Federal Student Aid - IFAP
PublicationDate: March
PublicationTitle: All About Direct Loans
PublicationYear: 1997

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All About Direct Loans 1997


The U.S. Department of Education has several Direct Loan Servicing Center locations with separate mailing addresses and telephone numbers. The address and telephone number of the location servicing your loan will appear on all correspondence the Center sends you after you receive a Direct Loan. Always use that information if you have questions about your Direct Loan. If you should misplace that information, call this toll-free number for help:


The TDD number (for the hearing-impaired ONLY) is


Updated information about Direct Loans is also available on the Direct Loan Web site on the Internet at http://www.ed.gov/ offices/OPE/DirectLoan/ All About Direct Loans was updated in March 1997.

Direct Loans—Money for School Directly to You .............. 1
Types of Direct Loans ..............................................................3
Loan Amounts .......................................................................... 4
Limit per Academic Year .........................................................4
Total Limits ...............................................................................7
Interest Rates .................................................................... ....... 8
How to Apply for a Direct Loan ............................................ 9
After Loan Approval ...............................................................11
Entrance Counseling .............................................................11
Loan Payment ....................................................................... 12
What Happens While You’re in School ............................. 13
Repaying Your Loans ............................................................ 15
The Direct Loan Servicing Center ...................................... 15
Repayment Begins ............................................................... 16
Repayment Options ............................................................. 17
Choosing a Plan ................................................................... 20
Options for Postponing Repayment ................................... 21
Deferment .............................................................................. 21
Forbearance .......................................................................... 23
What Happens If You Don’t Repay—Default .................. 25
Loan Discharge ................................................................. .....27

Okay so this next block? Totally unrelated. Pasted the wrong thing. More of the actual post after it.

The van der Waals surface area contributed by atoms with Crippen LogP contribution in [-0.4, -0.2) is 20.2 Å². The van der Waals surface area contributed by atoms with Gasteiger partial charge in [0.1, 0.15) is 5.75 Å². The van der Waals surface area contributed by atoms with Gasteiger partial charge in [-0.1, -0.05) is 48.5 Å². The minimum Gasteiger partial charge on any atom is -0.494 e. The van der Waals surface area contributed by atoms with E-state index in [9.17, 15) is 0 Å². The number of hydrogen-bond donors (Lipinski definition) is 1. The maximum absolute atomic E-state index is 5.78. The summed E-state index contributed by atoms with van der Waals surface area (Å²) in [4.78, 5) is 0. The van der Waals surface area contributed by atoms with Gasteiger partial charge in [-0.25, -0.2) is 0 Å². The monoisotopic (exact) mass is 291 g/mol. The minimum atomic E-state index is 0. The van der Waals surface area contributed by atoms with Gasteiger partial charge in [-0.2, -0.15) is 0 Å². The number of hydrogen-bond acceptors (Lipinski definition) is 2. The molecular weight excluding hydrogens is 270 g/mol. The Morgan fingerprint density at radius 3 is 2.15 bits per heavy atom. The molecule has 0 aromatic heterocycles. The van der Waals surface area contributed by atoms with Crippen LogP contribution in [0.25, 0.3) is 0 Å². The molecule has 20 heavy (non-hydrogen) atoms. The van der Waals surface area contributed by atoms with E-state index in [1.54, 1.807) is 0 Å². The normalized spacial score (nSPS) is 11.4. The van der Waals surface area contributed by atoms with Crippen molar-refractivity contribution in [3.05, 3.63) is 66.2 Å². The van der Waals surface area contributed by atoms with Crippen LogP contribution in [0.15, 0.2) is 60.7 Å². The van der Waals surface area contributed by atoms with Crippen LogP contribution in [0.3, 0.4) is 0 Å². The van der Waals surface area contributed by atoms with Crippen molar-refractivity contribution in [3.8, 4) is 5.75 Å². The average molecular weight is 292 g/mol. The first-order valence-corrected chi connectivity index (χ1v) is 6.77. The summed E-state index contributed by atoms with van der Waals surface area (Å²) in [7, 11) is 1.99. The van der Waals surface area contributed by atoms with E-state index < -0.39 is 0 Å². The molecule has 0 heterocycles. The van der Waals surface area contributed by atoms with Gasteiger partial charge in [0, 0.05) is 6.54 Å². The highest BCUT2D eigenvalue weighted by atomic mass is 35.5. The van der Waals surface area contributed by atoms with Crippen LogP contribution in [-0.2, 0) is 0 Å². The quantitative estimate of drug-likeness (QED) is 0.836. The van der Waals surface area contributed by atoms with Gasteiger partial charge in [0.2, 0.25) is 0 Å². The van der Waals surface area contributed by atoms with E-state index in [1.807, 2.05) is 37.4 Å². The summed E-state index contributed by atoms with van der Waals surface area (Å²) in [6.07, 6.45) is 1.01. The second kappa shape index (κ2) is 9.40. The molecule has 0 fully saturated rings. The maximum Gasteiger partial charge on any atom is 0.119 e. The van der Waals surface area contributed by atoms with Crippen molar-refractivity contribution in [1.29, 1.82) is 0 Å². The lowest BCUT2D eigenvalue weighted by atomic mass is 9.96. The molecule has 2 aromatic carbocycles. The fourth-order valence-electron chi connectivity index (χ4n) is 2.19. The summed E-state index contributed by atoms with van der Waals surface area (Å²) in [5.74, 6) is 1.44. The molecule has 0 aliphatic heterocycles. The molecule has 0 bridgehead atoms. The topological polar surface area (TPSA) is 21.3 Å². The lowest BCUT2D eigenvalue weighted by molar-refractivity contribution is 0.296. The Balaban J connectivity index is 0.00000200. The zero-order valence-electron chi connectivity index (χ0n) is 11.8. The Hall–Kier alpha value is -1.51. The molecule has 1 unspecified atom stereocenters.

Loan Consolidation ............................................................... 28
Borrower Rights and Responsibilities ................................ 33

Direct Loans—Money for School Directly to You

If you’ve decided to borrow money to help pay for your education after high school, the U.S. Department of Education offers a simple way to get a loan—through the William D. Ford Federal Direct Loan Program (“Direct Loans” for short). Here are some of this program’s benefits:

- You’ll borrow money directly from the federal government without having to find a bank (you’ll receive your funds through your school). So, you’ll get your money much faster.

- You’ll have only one lender to deal with (the U.S. Department of Education) once you begin repayment. Your loans will never be sold.

- You can select the repayment plan that’s right for your financial circumstances.

- You can change repayment plans if your financial circumstances change.

Because not all schools participate in the Direct Loan Program, check with your school to see if it participates. If it doesn’t, you may qualify to borrow under the Federal Family Education Loan (FFEL) Program, which includes the Federal Stafford Loan Program. If you’ve already gotten an FFEL, you may—under certain circumstances—convert it to a Direct Loan through the Federal Direct Consolidation Loan Program. (See page 28 for more information about consolidation.) Check out your options at your school’s financial aid office.

This booklet will give you the basic information you need about Direct Loans. You’ll learn about the types of Direct Loans and the amounts you can borrow. You’ll also learn how to apply for a loan, how you’ll be paid once you’re approved for a loan, and what repayment options you have. You’ll learn what to do if you’re having trouble making your loan payments and what your rights and responsibilities are as a borrower. Save this booklet—it can answer future questions.

Types of Direct Loans

There are four types of Direct Loans: